When is it Time to Bring my Boxer to the Vet?

leaningonfenceIt’s a question that no boxer owner wants to ask, but that all boxer owners should be able to answer. Dogs do strange, and sometimes worrying things on a daily basis. It’s up to the human half of the relationship to decide when vomiting is the result of the boxer tendency to hoover up garbage, and when something is seriously wrong. Read on, and we’ll run through some scenarios that should have you reaching for the phone. It’s important to remember one thing while you go through this list: when in doubt, call for help. A trip to the vet can be inconvenient, and expensive, but it definitely beats the possibility of letting a serious problem go unchecked.

Changes in Demeanor:

It’s one of the most intangible signs of trouble, but one of the most important. Dogs can’t talk, try as they might, so you’ll have to look to subtler cues. Boxers are gregarious, high-energy critters (to put it mildly) – so keep an eye out for fatigue or anti-social behavior. You know your dog best, and if she’s just not acting like she normally does, it may be time for a checkup. Boxers are notoriously prone to cancer, Cushing’s Disease, and several cardiovascular diseases. They’re serious problems, but often won’t present any obvious physical signs until it’s too late. Watching for behavioral or personality changes can help catch them in their earlier, more manageable stages.

Bloat deserves a quick mention in this section. While it may sound a little goofy, the condition is anything but. This gastric problem can be life-threatening if not addressed promptly, and signs are often murky at best. Bloat generally occurs in large dogs (boxers are unfortunately prone to it), and happens after a dog is allowed to exercise too close to mealtime. If you notice major signs of distress after a meal (check the link for specific symptoms), get on the line immediately.

Changes in Appetite

Boxers in good health go after food with all the restraint of a locust horde. Most owners are probably used to watching their pet dive jowl-first into a bowl of kibble, and just as used to sweeping up the aftermath. With this in mind, pay extra attention to a boxer that’s gone off his feed. Disinterest in food should be addressed immediately. Less intuitively, too much interest in food might also be a red flag. Extreme hunger or thirst isn’t as easy to pick up on, but if noticed, don’t hesitate to ask for help.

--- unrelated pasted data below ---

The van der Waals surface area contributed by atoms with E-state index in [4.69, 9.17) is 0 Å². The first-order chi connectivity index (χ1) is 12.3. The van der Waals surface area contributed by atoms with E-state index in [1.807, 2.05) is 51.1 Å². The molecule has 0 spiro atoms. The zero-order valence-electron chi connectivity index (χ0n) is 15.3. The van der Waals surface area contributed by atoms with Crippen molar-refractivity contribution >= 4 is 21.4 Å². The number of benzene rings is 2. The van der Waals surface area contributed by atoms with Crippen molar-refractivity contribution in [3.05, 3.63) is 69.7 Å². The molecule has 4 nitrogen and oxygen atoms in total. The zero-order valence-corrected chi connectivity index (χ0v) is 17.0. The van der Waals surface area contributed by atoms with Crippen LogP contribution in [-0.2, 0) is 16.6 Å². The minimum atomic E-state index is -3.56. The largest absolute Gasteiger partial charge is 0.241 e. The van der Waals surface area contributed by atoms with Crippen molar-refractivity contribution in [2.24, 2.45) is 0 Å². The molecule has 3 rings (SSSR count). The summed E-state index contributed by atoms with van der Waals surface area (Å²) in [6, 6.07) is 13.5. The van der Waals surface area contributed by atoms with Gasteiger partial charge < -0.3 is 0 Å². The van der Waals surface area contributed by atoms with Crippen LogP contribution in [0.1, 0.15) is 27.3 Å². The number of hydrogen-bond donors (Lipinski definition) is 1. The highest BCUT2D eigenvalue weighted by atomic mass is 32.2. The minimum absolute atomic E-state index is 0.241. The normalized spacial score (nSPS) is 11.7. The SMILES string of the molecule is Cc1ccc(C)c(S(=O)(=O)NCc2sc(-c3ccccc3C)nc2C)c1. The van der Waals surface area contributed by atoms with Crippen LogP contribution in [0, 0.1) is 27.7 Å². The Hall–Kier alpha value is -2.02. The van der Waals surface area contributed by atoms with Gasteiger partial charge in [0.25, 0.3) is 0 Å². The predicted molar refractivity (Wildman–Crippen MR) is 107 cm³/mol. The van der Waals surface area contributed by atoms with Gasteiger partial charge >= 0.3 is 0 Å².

Changes in Stool

Well, we had to go here eventually. No one enjoys checking through their dog’s leavings – that said, don’t close your eyes while cleaning up, though we won’t fault you for holding your nose. Any difficulty defecating should have you on your guard. It’s not unusual for dogs (especially garbage-happy boxers) to experience an occasional bout of diarrhea, but if the problem persists, it may be a symptom of a larger issue. Constipation should also be watched out for. Finally, if you notice blood in your dog’s stools, it’s time to get help quickly.

Other Signs

Those top three categories cover some of the general areas to keep an eye on when caring for a boxer, but what about more definite symptoms? For that, the AVMA has a helpful shortlist of thirteen symptoms that should spark a call immediately. Check here for the full article.

  • Appetite/weight gain or loss: a major signal of problems
  • lumps or swelling
  • changes in elimination
  • diarrhea or constipation
  • abnormal discharge
  • persistent coughing
  • sneezing
  • chewing at one spot on the body